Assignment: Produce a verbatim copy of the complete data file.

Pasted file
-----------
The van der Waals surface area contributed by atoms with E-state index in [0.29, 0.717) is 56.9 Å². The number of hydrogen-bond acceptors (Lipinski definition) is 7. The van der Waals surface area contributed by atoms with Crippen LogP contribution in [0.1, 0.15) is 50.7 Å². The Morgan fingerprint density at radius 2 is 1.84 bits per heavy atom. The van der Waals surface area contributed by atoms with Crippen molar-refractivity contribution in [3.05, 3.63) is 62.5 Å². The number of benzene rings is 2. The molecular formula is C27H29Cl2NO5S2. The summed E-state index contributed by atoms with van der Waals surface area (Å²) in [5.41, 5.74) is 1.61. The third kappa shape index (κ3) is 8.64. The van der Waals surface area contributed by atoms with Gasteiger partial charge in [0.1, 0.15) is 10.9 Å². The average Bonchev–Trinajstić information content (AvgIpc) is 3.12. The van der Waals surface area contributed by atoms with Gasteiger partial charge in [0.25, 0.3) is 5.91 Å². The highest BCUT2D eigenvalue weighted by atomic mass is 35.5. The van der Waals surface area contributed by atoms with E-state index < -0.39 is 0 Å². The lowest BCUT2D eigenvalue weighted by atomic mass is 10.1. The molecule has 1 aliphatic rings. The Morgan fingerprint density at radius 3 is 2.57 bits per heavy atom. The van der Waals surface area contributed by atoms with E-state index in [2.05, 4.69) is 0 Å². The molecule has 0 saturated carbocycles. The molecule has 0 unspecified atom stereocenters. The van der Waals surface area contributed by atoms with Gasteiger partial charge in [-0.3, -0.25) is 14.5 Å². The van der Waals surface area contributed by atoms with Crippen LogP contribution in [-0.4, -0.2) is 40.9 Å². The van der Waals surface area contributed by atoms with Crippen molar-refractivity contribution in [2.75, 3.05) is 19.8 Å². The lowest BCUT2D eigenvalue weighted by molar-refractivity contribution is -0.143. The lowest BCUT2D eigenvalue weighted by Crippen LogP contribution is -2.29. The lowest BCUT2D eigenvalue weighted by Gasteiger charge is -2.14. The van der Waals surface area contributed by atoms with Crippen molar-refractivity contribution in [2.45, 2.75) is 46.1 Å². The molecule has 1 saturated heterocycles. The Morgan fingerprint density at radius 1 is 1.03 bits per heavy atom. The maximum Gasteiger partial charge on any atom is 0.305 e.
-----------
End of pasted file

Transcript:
The van der Waals surface area contributed by atoms with E-state index in [0.29, 0.717) is 56.9 Å². The number of hydrogen-bond acceptors (Lipinski definition) is 7. The van der Waals surface area contributed by atoms with Crippen LogP contribution in [0.1, 0.15) is 50.7 Å². The Morgan fingerprint density at radius 2 is 1.84 bits per heavy atom. The van der Waals surface area contributed by atoms with Crippen molar-refractivity contribution in [3.05, 3.63) is 62.5 Å². The number of benzene rings is 2. The molecular formula is C27H29Cl2NO5S2. The summed E-state index contributed by atoms with van der Waals surface area (Å²) in [5.41, 5.74) is 1.61. The third kappa shape index (κ3) is 8.64. The van der Waals surface area contributed by atoms with Gasteiger partial charge in [0.1, 0.15) is 10.9 Å². The average Bonchev–Trinajstić information content (AvgIpc) is 3.12. The van der Waals surface area contributed by atoms with Gasteiger partial charge in [0.25, 0.3) is 5.91 Å². The highest BCUT2D eigenvalue weighted by atomic mass is 35.5. The van der Waals surface area contributed by atoms with E-state index < -0.39 is 0 Å². The lowest BCUT2D eigenvalue weighted by atomic mass is 10.1. The molecule has 1 aliphatic rings. The Morgan fingerprint density at radius 3 is 2.57 bits per heavy atom. The van der Waals surface area contributed by atoms with E-state index in [2.05, 4.69) is 0 Å². The molecule has 0 saturated carbocycles. The molecule has 0 unspecified atom stereocenters. The van der Waals surface area contributed by atoms with Gasteiger partial charge in [-0.3, -0.25) is 14.5 Å². The van der Waals surface area contributed by atoms with Crippen LogP contribution in [-0.4, -0.2) is 40.9 Å². The van der Waals surface area contributed by atoms with Crippen molar-refractivity contribution in [2.75, 3.05) is 19.8 Å². The lowest BCUT2D eigenvalue weighted by molar-refractivity contribution is -0.143. The lowest BCUT2D eigenvalue weighted by Crippen LogP contribution is -2.29. The lowest BCUT2D eigenvalue weighted by Gasteiger charge is -2.14. The van der Waals surface area contributed by atoms with Crippen molar-refractivity contribution in [2.45, 2.75) is 46.1 Å². The molecule has 1 saturated heterocycles. The Morgan fingerprint density at radius 1 is 1.03 bits per heavy atom. The maximum Gasteiger partial charge on any atom is 0.305 e.